This article was published by The McAlvany Intelligence Advisor on Wednesday, January 18, 2017:

President-elect Donald Trump has mercilessly hammered American companies with overseas operations, and the message is coming through loud and clear: bring them back, keep them here, or pay dearly once he is in office.

Ford changed its plans, cancelling a project in Mexico and expanding a facility here. Fiat did the same as did Toyota. Sprint’s plans to add new jobs coupled with Lockheed Martin’s willingness to work with Mr. Trump even before he is president all reflect the new reality: Trump plans to keep his campaign promises and create jobs here.

What makes the recent announcements by General Motors and Walmart suspicious is that they not only are timed to appear just before the inauguration, but they also

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Trump’s 36-Year-Old Son-in-Law Won the White House for Him

This article was published by The McAlvany Intelligence Advisor on Wednesday, January 11, 2017:

Jared Kushner’s father-in-law, Donald Trump, gave him an early birthday present, naming him to his new administration as a senior advisor on Monday. The next day Kushner turned 36.

Married to Trump’s daughter Ivanka (shown), Kushner responded to the “all hands on deck” message following Trump’s nomination at the Republican National Convention last summer. Kushner dropped everything and started building a national political campaign from scratch. Blessed with precious little political experience, but with smarts (degrees from Harvard and New York University), Kushner saw the problem: no staff, no money, no experience, no strategy, no nothing. So he called on some of his contacts in social networking, asking for referrals to the brightest and the best to help.

He found Brad Parscale, a web designer in San Antonio, and built a team of 100 people around him. Calling the team “Project Alamo,” the two learned the ropes quickly: traditional TV, radio, and print advertising were 1) expensive, and 2) not very effective in reaching the people Trump needed to win. Instead, through trial and error, Kushner spent less and less on TV and radio and focused on the social networking tools Facebook and Twitter. Said Kushner:

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Trump Names Son-in-law as Advisor; Media Raises Nepotism Issues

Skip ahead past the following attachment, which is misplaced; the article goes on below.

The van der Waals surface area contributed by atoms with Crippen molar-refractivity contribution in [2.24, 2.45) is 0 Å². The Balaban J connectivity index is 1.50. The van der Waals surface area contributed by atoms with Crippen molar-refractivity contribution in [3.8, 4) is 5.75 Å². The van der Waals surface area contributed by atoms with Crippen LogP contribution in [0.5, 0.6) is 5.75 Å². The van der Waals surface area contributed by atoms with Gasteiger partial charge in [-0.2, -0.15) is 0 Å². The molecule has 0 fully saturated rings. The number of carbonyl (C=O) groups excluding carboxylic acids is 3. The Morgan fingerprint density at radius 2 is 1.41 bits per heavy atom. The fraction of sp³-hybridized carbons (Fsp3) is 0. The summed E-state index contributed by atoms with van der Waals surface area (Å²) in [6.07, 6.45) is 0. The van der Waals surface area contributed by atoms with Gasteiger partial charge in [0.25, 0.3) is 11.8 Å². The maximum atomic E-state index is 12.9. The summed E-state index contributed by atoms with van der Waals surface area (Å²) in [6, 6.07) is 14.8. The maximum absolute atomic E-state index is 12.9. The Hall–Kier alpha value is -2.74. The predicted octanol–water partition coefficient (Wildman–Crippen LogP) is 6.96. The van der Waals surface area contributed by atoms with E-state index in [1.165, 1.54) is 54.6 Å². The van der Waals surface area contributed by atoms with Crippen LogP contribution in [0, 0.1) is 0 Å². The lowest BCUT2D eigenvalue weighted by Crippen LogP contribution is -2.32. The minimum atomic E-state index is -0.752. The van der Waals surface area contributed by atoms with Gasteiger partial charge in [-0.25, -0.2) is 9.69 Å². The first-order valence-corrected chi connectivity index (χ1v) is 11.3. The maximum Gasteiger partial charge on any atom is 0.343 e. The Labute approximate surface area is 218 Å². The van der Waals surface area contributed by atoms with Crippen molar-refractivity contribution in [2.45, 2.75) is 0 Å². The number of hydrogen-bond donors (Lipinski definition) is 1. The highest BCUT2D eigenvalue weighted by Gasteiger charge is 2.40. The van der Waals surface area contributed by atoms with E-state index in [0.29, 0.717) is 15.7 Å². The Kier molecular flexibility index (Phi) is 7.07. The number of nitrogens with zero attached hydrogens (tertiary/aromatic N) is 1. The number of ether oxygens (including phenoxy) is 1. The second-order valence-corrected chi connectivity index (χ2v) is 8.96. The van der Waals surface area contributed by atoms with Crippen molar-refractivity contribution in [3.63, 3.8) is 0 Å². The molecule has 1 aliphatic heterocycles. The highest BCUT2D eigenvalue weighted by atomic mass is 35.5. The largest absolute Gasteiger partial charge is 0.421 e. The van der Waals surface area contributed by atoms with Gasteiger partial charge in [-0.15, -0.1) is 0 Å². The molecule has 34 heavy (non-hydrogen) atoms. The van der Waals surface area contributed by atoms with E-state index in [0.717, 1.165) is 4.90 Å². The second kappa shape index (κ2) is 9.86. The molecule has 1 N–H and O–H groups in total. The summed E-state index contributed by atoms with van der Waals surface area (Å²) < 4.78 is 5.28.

This article appeared online at TheNewAmerican.com on Tuesday, January 10, 2017: 

Jared Kushner of the New York Observer.

Jared Kushner

President-elect Donald Trump named his son-in-law, Jared Kushner, as a senior advisor in his administration on Monday:

Jared has been a tremendous asset and trusted advisor throughout the campaign and transition and I am proud to have him in a key leadership role in my administration.

 

He has been incredibly successful in both business and politics. He will be an invaluable member of my own team as I set and execute an ambitious agenda, putting the American people first.

The anti-Trump media jumped at the chance to question Trump’s decision, claiming that it violated anti-nepotism rules put in place after President John F. Kennedy named his brother, Robert Kennedy, as attorney general.

Jamie Gorelick, an attorney advising Trump and Kushner on the matter, said there’s little to be concerned about:

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Trump to Tech Execs: There’s a New Sheriff in Town

This article was published by The McAlvany Intelligence Advisor on Friday, December 16, 2016:

As Donald Trump opened Wednesday’s meeting with the dozen or so executives from the technology industry, all was sweetness and light:

You are a truly amazing group of people. There’s nobody like you in the world. In the world! There’s nobody like the people in this room. [Anything we] can do to help this go along, we’re going to be there for you.

You call my people, you call me. It doesn’t make any difference.

This was a masterful performance. It conveyed

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Trump Meets With Tech Executives

This article appeared online at TheNewAmerican.com on Thursday, December 15, 2016:  

Donald Trump enters the Oscar De LA Renta Fash...

Donald Trump opened the gathering of high-tech industry executives on Wednesday, nearly all of whom vociferously opposed him during the presidential campaign, by calling them “a truly amazing group of people.” If any of them thought the meeting would be confrontational, they were disappointed.

Trump went on:

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OPEC Agreement to Limit Production Boosts Crude Price 11 Percent

This article appeared online at TheNewAmerican.com on Thursday, December 1, 2016:

Coat of Arms of Saudi Arabia

Coat of Arms of Saudi Arabia

The global price of crude oil jumped more than 11 percent since OPEC announced on Wednesday its first agreement to limit production by the cartel since 2008. There are many moving parts to the agreement — perhaps too many.

First, the cartel’s de facto leader, Saudi Arabia, has promised to

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Many of the articles on Light from the Right first appeared on either The New American or the McAlvany Intelligence Advisor.